I’m a big sucker when it comes to time-lapse videos, especially ones that are macro. Take a look at this video below that was shot by Daniel Stoupin, who spent 9 months making putting it all together. Due to the fact that this is macro photography, each frame in the video consists of 3-12 photos, using a method call “focus stacking” to get the depth of field that’s not very shallow. I can only imagine the amount of work that was put into this. Mind = blown!
To make this little clip I took 150000 shots. Why so many? Because macro photography involves shallow depth of field. To extend it, I used focus stacking. Each frame of the video is actually a stack that consists of 3-12 shots where in-focus areas are merged. Just the intro and last scene are regular real-time footage. One frame required about 10 minutes of processing time (raw conversion + stacking). Unfortunately, the success rate was very low due to copious technical challenges and I spent almost 9 long months just to learn how to make these kinds of videos and understand how to work with these delicate creatures.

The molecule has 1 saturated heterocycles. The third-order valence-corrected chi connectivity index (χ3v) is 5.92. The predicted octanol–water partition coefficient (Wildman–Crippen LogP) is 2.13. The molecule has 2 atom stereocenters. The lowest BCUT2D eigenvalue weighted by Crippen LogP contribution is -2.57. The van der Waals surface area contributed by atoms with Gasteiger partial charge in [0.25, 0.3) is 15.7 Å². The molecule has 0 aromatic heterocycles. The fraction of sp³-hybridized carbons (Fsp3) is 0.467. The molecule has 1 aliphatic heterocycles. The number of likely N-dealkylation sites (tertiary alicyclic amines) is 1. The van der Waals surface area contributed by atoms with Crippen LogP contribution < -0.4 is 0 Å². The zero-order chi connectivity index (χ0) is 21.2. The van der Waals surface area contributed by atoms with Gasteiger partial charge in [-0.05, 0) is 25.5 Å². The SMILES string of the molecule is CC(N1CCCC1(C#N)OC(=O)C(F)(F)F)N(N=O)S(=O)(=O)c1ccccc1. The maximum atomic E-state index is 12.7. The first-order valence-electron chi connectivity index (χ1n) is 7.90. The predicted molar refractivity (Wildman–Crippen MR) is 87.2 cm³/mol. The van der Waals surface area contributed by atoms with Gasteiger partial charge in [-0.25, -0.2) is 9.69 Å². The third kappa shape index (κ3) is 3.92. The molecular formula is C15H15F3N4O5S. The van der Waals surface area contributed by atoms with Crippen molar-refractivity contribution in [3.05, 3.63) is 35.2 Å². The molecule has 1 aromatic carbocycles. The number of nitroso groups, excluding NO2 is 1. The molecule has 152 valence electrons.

– Canon 7D (died at the beginning of the project as I had overused it in my research), Canon 5d Mkiii (90% of footage is done with it)
– Canon MP-E 65 mm lens
– adjustable custom-spectrum lamps (3 different models)
– several motorized stages including StackShot for focus stacking
– multiple computers to process thousands of 22+ Mpx raw images and perform focus stacking (an old laptop died on that mission after 3 weeks of continuous processing).